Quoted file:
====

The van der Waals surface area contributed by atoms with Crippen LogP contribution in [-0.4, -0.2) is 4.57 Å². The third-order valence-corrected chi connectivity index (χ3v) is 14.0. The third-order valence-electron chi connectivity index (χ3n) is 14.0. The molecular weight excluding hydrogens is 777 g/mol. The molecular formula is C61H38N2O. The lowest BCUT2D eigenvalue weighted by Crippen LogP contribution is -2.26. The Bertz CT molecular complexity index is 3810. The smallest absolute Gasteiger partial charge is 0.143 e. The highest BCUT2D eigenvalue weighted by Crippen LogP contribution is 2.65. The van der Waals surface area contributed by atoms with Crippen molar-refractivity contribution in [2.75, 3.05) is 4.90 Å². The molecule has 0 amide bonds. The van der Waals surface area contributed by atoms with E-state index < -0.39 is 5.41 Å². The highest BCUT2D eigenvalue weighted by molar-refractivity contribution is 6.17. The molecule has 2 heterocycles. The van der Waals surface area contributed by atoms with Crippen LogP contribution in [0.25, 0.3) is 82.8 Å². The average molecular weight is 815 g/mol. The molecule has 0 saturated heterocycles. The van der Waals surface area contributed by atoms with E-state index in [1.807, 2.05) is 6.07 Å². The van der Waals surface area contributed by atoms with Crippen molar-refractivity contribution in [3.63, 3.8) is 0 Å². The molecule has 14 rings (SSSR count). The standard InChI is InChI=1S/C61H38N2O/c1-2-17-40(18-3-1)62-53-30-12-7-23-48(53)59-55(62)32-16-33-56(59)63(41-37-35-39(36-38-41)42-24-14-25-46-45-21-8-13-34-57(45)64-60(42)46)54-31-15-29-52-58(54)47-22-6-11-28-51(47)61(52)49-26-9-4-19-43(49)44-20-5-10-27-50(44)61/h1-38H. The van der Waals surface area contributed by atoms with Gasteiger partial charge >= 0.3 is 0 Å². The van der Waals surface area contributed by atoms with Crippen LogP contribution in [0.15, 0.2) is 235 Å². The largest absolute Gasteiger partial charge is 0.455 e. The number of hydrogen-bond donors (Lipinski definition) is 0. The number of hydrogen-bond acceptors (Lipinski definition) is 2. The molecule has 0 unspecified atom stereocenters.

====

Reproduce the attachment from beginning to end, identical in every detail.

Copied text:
The van der Waals surface area contributed by atoms with Crippen LogP contribution in [-0.4, -0.2) is 4.57 Å². The third-order valence-corrected chi connectivity index (χ3v) is 14.0. The third-order valence-electron chi connectivity index (χ3n) is 14.0. The molecular weight excluding hydrogens is 777 g/mol. The molecular formula is C61H38N2O. The lowest BCUT2D eigenvalue weighted by Crippen LogP contribution is -2.26. The Bertz CT molecular complexity index is 3810. The smallest absolute Gasteiger partial charge is 0.143 e. The highest BCUT2D eigenvalue weighted by Crippen LogP contribution is 2.65. The van der Waals surface area contributed by atoms with Crippen molar-refractivity contribution in [2.75, 3.05) is 4.90 Å². The molecule has 0 amide bonds. The van der Waals surface area contributed by atoms with E-state index < -0.39 is 5.41 Å². The highest BCUT2D eigenvalue weighted by molar-refractivity contribution is 6.17. The molecule has 2 heterocycles. The van der Waals surface area contributed by atoms with Crippen LogP contribution in [0.25, 0.3) is 82.8 Å². The average molecular weight is 815 g/mol. The molecule has 0 saturated heterocycles. The van der Waals surface area contributed by atoms with E-state index in [1.807, 2.05) is 6.07 Å². The van der Waals surface area contributed by atoms with Crippen molar-refractivity contribution in [3.63, 3.8) is 0 Å². The molecule has 14 rings (SSSR count). The standard InChI is InChI=1S/C61H38N2O/c1-2-17-40(18-3-1)62-53-30-12-7-23-48(53)59-55(62)32-16-33-56(59)63(41-37-35-39(36-38-41)42-24-14-25-46-45-21-8-13-34-57(45)64-60(42)46)54-31-15-29-52-58(54)47-22-6-11-28-51(47)61(52)49-26-9-4-19-43(49)44-20-5-10-27-50(44)61/h1-38H. The van der Waals surface area contributed by atoms with Gasteiger partial charge >= 0.3 is 0 Å². The van der Waals surface area contributed by atoms with Crippen LogP contribution in [0.15, 0.2) is 235 Å². The largest absolute Gasteiger partial charge is 0.455 e. The number of hydrogen-bond donors (Lipinski definition) is 0. The number of hydrogen-bond acceptors (Lipinski definition) is 2. The molecule has 0 unspecified atom stereocenters.